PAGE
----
> yes but you can use includes as part of PHP. I dont see them as mutually
    > exclusive. ASP has them too. they arent exactly the same thing but they
    > do the same thing.



    It seems I have been confused by the terminology - my bad!

    Learn something new every day. I was under the impression that the PHP
    and ASP includes were done "server side" (I think they are!!) and thus
    logically are Server Side Includes. It appears I was wrong. Appologies
    to the OP for any confusion. I'm not a pro by any means - I can code in
    ASP and PHP pretty well, but have never done a course or hold any bits
    of paper saying I can. I just taught myself. Looks like I need to do
    some more learning !


    thanks for th einfo guys!
    Weyoun the Dancing Borg, Jul 31, 2004
    #15
  16. Weyoun the Dancing Borg wrote:
    > Learn something new every day. I was under the impression that the PHP
    > and ASP includes were done "server side"


    They are.

    > and thus logically are Server Side Includes.


    Correct, but since Server-Side Include is also the name of a specific
    Apache technology, it's confusing to refer to anything else by that
    name. Like if there was a company that made cars called "A Car Company",
    you wouldn't call Ford a car company even though it is.
    Leif K-Brooks, Jul 31, 2004
    #16
  17. e n | c k m a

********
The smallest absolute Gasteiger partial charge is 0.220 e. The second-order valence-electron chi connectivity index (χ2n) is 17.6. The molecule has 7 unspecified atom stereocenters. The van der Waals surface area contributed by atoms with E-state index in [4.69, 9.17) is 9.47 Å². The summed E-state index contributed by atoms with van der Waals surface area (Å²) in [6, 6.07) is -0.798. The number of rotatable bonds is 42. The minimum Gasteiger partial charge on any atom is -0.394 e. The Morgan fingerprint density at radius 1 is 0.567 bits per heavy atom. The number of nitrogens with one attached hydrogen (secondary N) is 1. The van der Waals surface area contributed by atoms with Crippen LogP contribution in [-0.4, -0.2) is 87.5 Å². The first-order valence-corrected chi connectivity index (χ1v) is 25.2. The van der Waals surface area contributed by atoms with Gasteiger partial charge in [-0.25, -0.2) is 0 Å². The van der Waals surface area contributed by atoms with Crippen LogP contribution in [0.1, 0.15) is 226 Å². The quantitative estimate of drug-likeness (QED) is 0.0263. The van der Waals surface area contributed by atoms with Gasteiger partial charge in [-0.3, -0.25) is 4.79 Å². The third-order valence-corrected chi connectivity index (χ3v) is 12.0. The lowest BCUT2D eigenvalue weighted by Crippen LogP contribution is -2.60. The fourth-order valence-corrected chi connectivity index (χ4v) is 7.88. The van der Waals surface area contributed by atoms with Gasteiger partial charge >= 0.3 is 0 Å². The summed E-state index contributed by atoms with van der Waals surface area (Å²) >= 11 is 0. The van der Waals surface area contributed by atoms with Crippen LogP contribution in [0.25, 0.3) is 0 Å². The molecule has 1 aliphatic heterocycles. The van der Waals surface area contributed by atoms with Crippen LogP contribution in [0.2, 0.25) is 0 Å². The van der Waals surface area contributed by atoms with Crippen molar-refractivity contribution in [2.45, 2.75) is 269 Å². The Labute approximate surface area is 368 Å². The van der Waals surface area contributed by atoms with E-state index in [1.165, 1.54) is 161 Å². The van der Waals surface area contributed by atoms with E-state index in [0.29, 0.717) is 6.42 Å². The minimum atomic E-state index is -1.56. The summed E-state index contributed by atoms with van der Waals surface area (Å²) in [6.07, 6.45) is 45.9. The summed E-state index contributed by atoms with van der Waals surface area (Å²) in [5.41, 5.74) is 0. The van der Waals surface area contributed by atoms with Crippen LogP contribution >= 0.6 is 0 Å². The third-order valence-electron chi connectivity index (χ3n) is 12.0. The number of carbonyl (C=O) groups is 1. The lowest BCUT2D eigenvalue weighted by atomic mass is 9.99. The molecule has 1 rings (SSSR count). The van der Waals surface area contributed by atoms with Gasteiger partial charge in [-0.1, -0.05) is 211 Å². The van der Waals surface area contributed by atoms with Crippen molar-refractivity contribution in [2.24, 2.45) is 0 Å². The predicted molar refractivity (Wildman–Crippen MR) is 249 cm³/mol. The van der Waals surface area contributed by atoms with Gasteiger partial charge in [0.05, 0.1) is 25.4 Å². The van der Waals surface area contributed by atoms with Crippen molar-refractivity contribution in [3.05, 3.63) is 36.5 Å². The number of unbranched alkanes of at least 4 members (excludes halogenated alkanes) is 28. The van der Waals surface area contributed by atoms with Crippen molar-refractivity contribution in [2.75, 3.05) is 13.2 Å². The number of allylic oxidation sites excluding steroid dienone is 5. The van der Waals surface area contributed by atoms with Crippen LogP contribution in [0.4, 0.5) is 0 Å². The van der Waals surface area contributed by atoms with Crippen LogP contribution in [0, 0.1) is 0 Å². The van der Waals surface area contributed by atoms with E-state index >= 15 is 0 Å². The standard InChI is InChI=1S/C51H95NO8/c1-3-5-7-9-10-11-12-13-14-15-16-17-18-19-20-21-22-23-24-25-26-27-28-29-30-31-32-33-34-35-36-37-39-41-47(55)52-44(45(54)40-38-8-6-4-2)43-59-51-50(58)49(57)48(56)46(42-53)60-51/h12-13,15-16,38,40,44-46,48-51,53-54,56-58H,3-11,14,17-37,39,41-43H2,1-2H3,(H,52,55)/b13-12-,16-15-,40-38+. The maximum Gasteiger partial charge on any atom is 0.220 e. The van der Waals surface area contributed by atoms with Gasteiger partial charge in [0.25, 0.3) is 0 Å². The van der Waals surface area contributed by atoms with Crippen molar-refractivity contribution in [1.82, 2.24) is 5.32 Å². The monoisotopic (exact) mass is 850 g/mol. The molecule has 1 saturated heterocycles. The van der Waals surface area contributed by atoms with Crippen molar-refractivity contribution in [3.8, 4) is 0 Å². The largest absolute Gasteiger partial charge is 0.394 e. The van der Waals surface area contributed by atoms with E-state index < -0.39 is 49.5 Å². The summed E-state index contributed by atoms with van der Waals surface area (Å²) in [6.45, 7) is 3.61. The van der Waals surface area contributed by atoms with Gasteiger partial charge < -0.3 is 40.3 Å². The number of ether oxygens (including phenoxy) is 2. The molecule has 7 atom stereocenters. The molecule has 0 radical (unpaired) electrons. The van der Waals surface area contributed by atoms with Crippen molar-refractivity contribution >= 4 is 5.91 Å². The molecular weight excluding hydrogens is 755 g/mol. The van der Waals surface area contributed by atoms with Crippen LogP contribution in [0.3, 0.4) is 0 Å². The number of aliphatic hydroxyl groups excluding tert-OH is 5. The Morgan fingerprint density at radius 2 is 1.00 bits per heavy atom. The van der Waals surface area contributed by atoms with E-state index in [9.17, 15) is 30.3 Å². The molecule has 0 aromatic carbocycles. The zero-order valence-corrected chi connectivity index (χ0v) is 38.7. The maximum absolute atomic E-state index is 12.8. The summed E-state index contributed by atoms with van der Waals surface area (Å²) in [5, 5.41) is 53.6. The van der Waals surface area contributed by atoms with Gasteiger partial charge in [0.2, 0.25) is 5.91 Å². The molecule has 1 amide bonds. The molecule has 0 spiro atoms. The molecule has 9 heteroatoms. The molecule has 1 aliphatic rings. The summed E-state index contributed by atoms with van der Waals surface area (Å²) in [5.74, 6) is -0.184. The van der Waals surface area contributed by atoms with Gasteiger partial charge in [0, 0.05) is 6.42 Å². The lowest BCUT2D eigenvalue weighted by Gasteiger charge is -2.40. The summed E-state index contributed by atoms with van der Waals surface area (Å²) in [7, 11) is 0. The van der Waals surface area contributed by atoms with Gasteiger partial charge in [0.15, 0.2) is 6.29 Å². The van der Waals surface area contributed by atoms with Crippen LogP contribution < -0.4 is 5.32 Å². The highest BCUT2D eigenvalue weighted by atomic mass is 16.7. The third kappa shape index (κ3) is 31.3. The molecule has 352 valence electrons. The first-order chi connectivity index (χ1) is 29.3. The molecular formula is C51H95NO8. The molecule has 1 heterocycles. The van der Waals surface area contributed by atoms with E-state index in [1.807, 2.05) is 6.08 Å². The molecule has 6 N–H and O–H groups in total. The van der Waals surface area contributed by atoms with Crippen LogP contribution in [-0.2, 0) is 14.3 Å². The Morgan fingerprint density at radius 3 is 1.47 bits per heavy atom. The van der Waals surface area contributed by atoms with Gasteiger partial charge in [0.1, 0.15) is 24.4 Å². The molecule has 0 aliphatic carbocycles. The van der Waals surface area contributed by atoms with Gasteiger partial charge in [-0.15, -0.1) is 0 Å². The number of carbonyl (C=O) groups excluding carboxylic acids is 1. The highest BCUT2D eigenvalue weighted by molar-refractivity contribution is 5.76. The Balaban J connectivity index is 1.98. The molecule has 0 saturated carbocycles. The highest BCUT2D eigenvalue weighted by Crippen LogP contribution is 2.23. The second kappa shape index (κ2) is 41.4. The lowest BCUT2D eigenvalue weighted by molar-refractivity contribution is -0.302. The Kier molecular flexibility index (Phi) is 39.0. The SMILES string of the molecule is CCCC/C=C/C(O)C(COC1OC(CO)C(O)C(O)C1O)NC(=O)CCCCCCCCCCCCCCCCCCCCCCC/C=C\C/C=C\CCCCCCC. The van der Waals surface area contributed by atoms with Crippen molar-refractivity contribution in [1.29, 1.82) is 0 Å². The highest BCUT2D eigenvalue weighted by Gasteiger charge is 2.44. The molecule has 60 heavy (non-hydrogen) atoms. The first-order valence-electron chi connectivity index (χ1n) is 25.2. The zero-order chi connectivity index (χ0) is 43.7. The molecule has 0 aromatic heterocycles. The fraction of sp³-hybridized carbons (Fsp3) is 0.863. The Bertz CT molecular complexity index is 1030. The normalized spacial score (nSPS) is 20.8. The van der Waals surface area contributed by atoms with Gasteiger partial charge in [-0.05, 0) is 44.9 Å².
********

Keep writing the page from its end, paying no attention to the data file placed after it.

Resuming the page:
Sid Ismail Guest

    On Sat, 31 Jul 2004 01:08:39 GMT, "e n | c k m a" <> wrote:

    : Hello,
    :
    : Just curious as to whether or not anyone here knows which is faster between
    : SSI and PHP? My business partner and I are thinking of using either of them
    : to include files (ie. menus, headers, footers) as part of templates. My mate
    : wants to use PHP and I'm leaning towards SSI. I've searched google groups
    : for an answer but found conflicting responses... perhaps it depends on the
    : application?
    :
    : I thought perhaps SSI would be faster because it's a local Apache module and
    : PHP is a third party interpreter... any comments?


    Which car is faster - a Chev or VW? Why, it depends on the other traffic
    on the road, of course!! Does it really matter?

    Sid
    Sid Ismail, Jul 31, 2004
    #17
    1. Advertising

Want to reply to this thread or ask your own question?

It takes just 2 minutes to sign up (and it's free!). Just click the sign up button to choose a username and then you can ask your own questions on the forum.
Similar Threads
  1. Cyril Vi?ville

    diff Process under diff users

    Cyril Vi?ville, Jun 29, 2004, in forum: Perl
    Replies:
    1
    Views:
    497
    Joe Smith
    Jun 29, 2004
  2. Hats
    Replies:
    3
    Views:
    443
    Spartanicus
    Jun 20, 2005
  3. Santa
    Replies:
    1
    Views:
    1,059
    Mark A. Odell
    Jul 17, 2003
  4. Rajive Narain
    Replies:
    0
    Views:
    1,532
    Rajive Narain
    Sep 18, 2009
  5. The Poor
    Replies:
    2
    Views:
    219
    Gregory Toomey
    Sep 27, 2003
Loading...

Share This Page